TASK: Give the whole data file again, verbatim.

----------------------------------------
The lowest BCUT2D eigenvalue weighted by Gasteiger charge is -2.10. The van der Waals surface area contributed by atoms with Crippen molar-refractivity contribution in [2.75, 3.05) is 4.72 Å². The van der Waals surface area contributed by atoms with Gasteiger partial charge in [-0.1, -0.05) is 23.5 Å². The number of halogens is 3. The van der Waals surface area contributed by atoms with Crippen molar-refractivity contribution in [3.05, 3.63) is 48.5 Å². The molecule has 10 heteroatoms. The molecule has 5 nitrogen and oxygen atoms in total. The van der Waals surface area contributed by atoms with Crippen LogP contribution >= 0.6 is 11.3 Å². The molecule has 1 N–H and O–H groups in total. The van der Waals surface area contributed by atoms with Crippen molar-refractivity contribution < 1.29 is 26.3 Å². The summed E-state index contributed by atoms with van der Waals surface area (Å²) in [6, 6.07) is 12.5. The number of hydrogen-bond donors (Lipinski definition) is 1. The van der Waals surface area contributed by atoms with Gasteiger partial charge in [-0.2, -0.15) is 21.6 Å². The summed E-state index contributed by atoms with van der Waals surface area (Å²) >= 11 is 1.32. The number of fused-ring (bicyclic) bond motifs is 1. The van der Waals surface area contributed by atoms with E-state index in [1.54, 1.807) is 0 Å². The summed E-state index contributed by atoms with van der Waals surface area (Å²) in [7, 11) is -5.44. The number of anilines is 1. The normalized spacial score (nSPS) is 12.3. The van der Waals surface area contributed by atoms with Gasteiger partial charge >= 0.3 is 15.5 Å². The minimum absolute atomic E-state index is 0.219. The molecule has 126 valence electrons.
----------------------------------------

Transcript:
The lowest BCUT2D eigenvalue weighted by Gasteiger charge is -2.10. The van der Waals surface area contributed by atoms with Crippen molar-refractivity contribution in [2.75, 3.05) is 4.72 Å². The van der Waals surface area contributed by atoms with Gasteiger partial charge in [-0.1, -0.05) is 23.5 Å². The number of halogens is 3. The van der Waals surface area contributed by atoms with Crippen molar-refractivity contribution in [3.05, 3.63) is 48.5 Å². The molecule has 10 heteroatoms. The molecule has 5 nitrogen and oxygen atoms in total. The van der Waals surface area contributed by atoms with Crippen LogP contribution >= 0.6 is 11.3 Å². The molecule has 1 N–H and O–H groups in total. The van der Waals surface area contributed by atoms with Crippen molar-refractivity contribution < 1.29 is 26.3 Å². The summed E-state index contributed by atoms with van der Waals surface area (Å²) in [6, 6.07) is 12.5. The number of hydrogen-bond donors (Lipinski definition) is 1. The van der Waals surface area contributed by atoms with Gasteiger partial charge in [-0.2, -0.15) is 21.6 Å². The summed E-state index contributed by atoms with van der Waals surface area (Å²) >= 11 is 1.32. The number of fused-ring (bicyclic) bond motifs is 1. The van der Waals surface area contributed by atoms with E-state index in [1.54, 1.807) is 0 Å². The summed E-state index contributed by atoms with van der Waals surface area (Å²) in [7, 11) is -5.44. The number of anilines is 1. The normalized spacial score (nSPS) is 12.3. The van der Waals surface area contributed by atoms with Gasteiger partial charge >= 0.3 is 15.5 Å². The minimum absolute atomic E-state index is 0.219. The molecule has 126 valence electrons.